2. OMG I totally feel you with this one. Also, why there is no lasagna recipes on my site. More brown squares. Ha ha ha. But you definitely made this stuff (and these images!) pop with beautiful fresh ingredients. Looks delicious! Sexiest stuffing ever!

  3. Ohh this is so fall and pretty and I LOVE it! I just might have to give stuffing a try this year 🙂

  4. Pam from Innbtween.com

    You have the wine listed twice. That can’t be a bad thing but maybe a lirttle confusing. This looks delicious!

    • Jeanine Donofrio

      Ha, thanks – fixed that!

  5. I need a stuffing like this in my life NOW!! YUM! I’m new to your blog and was hoping it would be ok if I linked you and visited/commented often!? Swing by my place and let me know when you can! CHEERS!

  6. Hi Jeanine, this would fit perfectly in Food on Friday: November under the American Favorites theme. Hope you bring it on over to share with everybody. Cheers from Carole’s Chatter

  7. Lexi from lexiscleankitchen.com

    I love leeks! This looks SO delicious!

  8. gerry speirs

    Ahhh, I love the stuffing also!

  9. Yum, this stuffing really is beautiful! I’m not a huge fan of stuffing and you’re totally right about it looking pretty awful… I think I’d like your much better than my moms! But shhhh please don’t tell her!

  10. love the colors! But also the different flavors that each of these bring to the stuffing, thank you for this recipe!

  11. So colorful!! It will look amazing with the rest of your Thanksgiving spread

  12. Maria

    What a pretty stuffing!

  13. Erin

    Loving the flavors here!

  14. Kate

    I made this the other day and it was AMAZING! Thanks for the wonderful (and surprisingly easy!) recipe!!

  15. Cappuccino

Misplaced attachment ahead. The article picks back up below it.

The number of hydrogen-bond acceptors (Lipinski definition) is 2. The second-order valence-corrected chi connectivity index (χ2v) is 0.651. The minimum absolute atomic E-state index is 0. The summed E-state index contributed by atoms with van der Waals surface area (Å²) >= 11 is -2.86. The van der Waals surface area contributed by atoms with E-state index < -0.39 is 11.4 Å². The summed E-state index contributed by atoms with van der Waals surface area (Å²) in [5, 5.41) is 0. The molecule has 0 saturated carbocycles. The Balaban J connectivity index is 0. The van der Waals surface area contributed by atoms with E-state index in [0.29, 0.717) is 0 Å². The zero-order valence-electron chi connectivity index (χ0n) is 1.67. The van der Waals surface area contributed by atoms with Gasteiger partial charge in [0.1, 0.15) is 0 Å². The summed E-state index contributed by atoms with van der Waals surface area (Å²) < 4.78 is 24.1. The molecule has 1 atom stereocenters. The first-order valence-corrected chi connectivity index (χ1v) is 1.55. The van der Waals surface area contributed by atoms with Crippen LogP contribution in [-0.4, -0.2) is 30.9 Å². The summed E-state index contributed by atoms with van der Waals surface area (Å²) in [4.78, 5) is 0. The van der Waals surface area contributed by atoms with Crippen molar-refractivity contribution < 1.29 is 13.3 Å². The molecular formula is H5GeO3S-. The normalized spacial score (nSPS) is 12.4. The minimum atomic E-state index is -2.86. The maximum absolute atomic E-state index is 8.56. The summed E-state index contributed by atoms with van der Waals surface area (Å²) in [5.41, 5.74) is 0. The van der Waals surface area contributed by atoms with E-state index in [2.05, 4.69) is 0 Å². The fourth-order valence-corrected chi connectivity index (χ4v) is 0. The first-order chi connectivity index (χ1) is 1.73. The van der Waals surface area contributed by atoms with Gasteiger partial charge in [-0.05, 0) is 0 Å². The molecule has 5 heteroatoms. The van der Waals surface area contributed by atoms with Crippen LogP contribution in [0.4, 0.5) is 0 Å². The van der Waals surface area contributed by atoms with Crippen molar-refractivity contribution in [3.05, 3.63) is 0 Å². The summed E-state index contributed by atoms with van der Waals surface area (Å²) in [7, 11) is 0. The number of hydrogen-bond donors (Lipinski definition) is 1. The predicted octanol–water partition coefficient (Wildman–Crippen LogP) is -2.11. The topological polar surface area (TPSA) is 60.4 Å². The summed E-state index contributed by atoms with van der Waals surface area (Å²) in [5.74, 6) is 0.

Yum, this stuffing really is beautiful! I’m not a huge fan of stuffing and you’re totally right about it looking pretty awful…

    Looks delicious! Sexiest stuffing ever!

  16. Joan Deschamps

    I just discovered your blog and have made note of several recipes to try this week. I’ve also begun to think about Thanksgiving dinner, and came across this recipe. But I’m a tad confused: those halved, reddish items look like shallots, but aren’t included in the list of ingredients; or are they the “tiny pearl onions” that are in the ingredient list? (And do the small red pearl onions taste the same as the white pearl onions?)

    • Jeanine Donofrio

      Hi Joan, yes they’re tiny red pearl onions – white pearl onions would be fine too!

  17. jen

    Made this for dinner tonight (auditioning Thanksgiving recipes, ha!) and served it along with a simple green salad. It was so flavorful and beautiful! I’ve never been a big stuffing fan, but this was amazing. I used half a loaf of sourdough bread since that’s what I had on hand, roasted red onions cut into chunks, and a bit less vegetable stock (just a little over a cup). The husband raved and I sneakily hid the leftovers in the fridge so I can get to them first tomorrow. And with nearly any leftover I eat for lunch, I plan to top it with a runny fried egg. 🙂
    Definitely going on the T-Giving menu!

    • Jeanine Donofrio

      Hi Jen,

      I’m so glad you both loved it! Happy to hear that it made the cut for T-giving 🙂

  18. Alison

    Hi! This looks delicious- any tips for making ahead of time? Thanks!

    • Jeanine Donofrio

      Hi Alison,

      I would go through step 4, saving the 1/2 cup of broth to drizzle in before you bake it. I hope that helps!

      • Alison

        Great! Thank you- can’t wait to make it this Thanksgiving.

  19. Ethel brock

    I am on a keratosis diet I’m going to try with out the bread hope it workspaces

A food blog with fresh, zesty recipes.
Photograph of Jeanine Donofrio and Jack Mathews in their kitchen

Hello, we're Jeanine and Jack.

We love to eat, travel, cook, and eat some more! We create & photograph vegetarian recipes from our home in Chicago, while our shiba pups eat the kale stems that fall on the kitchen floor.